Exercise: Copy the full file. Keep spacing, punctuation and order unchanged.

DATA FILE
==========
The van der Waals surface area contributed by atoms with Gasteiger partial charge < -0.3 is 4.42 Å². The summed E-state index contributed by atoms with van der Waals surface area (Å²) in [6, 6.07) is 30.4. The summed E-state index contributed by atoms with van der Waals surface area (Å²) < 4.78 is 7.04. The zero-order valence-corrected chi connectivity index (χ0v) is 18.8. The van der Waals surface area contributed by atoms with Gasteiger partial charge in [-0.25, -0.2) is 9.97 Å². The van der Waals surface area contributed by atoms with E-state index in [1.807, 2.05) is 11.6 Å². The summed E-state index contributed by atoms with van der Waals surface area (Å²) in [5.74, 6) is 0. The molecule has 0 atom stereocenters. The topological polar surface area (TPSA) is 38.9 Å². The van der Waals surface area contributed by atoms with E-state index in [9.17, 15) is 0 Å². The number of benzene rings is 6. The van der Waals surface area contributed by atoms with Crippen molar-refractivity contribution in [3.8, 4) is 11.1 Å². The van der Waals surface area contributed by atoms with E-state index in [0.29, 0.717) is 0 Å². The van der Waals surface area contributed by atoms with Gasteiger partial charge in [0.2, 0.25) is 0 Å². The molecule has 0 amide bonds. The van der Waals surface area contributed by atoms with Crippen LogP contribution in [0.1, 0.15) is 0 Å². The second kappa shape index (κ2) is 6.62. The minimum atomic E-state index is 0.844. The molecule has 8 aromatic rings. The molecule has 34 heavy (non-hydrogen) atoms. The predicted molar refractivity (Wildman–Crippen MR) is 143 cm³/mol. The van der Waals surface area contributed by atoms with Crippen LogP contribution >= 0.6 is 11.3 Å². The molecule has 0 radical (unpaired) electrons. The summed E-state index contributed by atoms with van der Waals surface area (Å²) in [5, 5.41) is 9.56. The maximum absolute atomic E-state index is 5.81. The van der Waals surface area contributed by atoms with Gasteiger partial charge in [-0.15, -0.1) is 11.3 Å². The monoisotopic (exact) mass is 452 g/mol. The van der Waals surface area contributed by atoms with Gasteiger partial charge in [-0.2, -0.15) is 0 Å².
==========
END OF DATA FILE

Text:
The van der Waals surface area contributed by atoms with Gasteiger partial charge < -0.3 is 4.42 Å². The summed E-state index contributed by atoms with van der Waals surface area (Å²) in [6, 6.07) is 30.4. The summed E-state index contributed by atoms with van der Waals surface area (Å²) < 4.78 is 7.04. The zero-order valence-corrected chi connectivity index (χ0v) is 18.8. The van der Waals surface area contributed by atoms with Gasteiger partial charge in [-0.25, -0.2) is 9.97 Å². The van der Waals surface area contributed by atoms with E-state index in [1.807, 2.05) is 11.6 Å². The summed E-state index contributed by atoms with van der Waals surface area (Å²) in [5.74, 6) is 0. The molecule has 0 atom stereocenters. The topological polar surface area (TPSA) is 38.9 Å². The van der Waals surface area contributed by atoms with E-state index in [9.17, 15) is 0 Å². The number of benzene rings is 6. The van der Waals surface area contributed by atoms with Crippen molar-refractivity contribution in [3.8, 4) is 11.1 Å². The van der Waals surface area contributed by atoms with E-state index in [0.29, 0.717) is 0 Å². The van der Waals surface area contributed by atoms with Gasteiger partial charge in [0.2, 0.25) is 0 Å². The molecule has 0 amide bonds. The van der Waals surface area contributed by atoms with Crippen LogP contribution in [0.1, 0.15) is 0 Å². The second kappa shape index (κ2) is 6.62. The minimum atomic E-state index is 0.844. The molecule has 8 aromatic rings. The molecule has 34 heavy (non-hydrogen) atoms. The predicted molar refractivity (Wildman–Crippen MR) is 143 cm³/mol. The van der Waals surface area contributed by atoms with Crippen LogP contribution >= 0.6 is 11.3 Å². The molecule has 0 radical (unpaired) electrons. The summed E-state index contributed by atoms with van der Waals surface area (Å²) in [5, 5.41) is 9.56. The maximum absolute atomic E-state index is 5.81. The van der Waals surface area contributed by atoms with Gasteiger partial charge in [-0.15, -0.1) is 11.3 Å². The monoisotopic (exact) mass is 452 g/mol. The van der Waals surface area contributed by atoms with Gasteiger partial charge in [-0.2, -0.15) is 0 Å².